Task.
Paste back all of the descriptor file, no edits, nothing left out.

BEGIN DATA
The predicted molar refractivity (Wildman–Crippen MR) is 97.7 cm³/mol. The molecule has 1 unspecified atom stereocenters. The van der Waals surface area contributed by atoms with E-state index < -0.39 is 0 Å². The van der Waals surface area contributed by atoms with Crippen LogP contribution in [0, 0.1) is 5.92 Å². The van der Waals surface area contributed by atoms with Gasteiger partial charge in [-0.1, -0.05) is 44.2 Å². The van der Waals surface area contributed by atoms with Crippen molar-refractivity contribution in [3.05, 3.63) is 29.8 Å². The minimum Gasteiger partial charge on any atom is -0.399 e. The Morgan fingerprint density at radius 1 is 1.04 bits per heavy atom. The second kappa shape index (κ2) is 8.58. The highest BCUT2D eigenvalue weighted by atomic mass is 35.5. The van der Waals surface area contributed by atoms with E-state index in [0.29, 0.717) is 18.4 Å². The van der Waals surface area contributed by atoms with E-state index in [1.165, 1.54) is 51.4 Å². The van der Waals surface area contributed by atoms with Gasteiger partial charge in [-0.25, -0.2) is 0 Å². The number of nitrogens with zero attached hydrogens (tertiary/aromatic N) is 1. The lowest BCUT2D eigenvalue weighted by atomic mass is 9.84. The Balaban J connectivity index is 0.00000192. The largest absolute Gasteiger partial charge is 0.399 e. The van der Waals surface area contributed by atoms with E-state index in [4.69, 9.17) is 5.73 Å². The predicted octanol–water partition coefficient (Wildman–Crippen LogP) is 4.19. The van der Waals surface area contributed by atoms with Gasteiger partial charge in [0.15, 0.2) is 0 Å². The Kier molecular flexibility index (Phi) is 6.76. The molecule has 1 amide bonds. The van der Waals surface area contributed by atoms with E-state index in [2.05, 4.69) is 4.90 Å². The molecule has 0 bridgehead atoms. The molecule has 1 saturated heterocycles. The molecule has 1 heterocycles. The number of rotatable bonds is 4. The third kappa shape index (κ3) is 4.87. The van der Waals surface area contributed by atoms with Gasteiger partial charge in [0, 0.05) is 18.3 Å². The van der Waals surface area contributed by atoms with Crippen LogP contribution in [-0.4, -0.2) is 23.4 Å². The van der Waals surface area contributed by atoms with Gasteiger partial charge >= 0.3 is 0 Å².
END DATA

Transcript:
The predicted molar refractivity (Wildman–Crippen MR) is 97.7 cm³/mol. The molecule has 1 unspecified atom stereocenters. The van der Waals surface area contributed by atoms with E-state index < -0.39 is 0 Å². The van der Waals surface area contributed by atoms with Crippen LogP contribution in [0, 0.1) is 5.92 Å². The van der Waals surface area contributed by atoms with Gasteiger partial charge in [-0.1, -0.05) is 44.2 Å². The van der Waals surface area contributed by atoms with Crippen molar-refractivity contribution in [3.05, 3.63) is 29.8 Å². The minimum Gasteiger partial charge on any atom is -0.399 e. The Morgan fingerprint density at radius 1 is 1.04 bits per heavy atom. The second kappa shape index (κ2) is 8.58. The highest BCUT2D eigenvalue weighted by atomic mass is 35.5. The van der Waals surface area contributed by atoms with E-state index in [0.29, 0.717) is 18.4 Å². The van der Waals surface area contributed by atoms with E-state index in [1.165, 1.54) is 51.4 Å². The van der Waals surface area contributed by atoms with Gasteiger partial charge in [-0.25, -0.2) is 0 Å². The number of nitrogens with zero attached hydrogens (tertiary/aromatic N) is 1. The lowest BCUT2D eigenvalue weighted by atomic mass is 9.84. The Balaban J connectivity index is 0.00000192. The largest absolute Gasteiger partial charge is 0.399 e. The van der Waals surface area contributed by atoms with E-state index in [4.69, 9.17) is 5.73 Å². The predicted octanol–water partition coefficient (Wildman–Crippen LogP) is 4.19. The van der Waals surface area contributed by atoms with Gasteiger partial charge in [0.15, 0.2) is 0 Å². The Kier molecular flexibility index (Phi) is 6.76. The molecule has 1 amide bonds. The van der Waals surface area contributed by atoms with E-state index in [2.05, 4.69) is 4.90 Å². The molecule has 0 bridgehead atoms. The molecule has 1 saturated heterocycles. The molecule has 1 heterocycles. The number of rotatable bonds is 4. The third kappa shape index (κ3) is 4.87. The van der Waals surface area contributed by atoms with Gasteiger partial charge in [0, 0.05) is 18.3 Å². The van der Waals surface area contributed by atoms with Crippen LogP contribution in [-0.4, -0.2) is 23.4 Å². The van der Waals surface area contributed by atoms with Gasteiger partial charge >= 0.3 is 0 Å².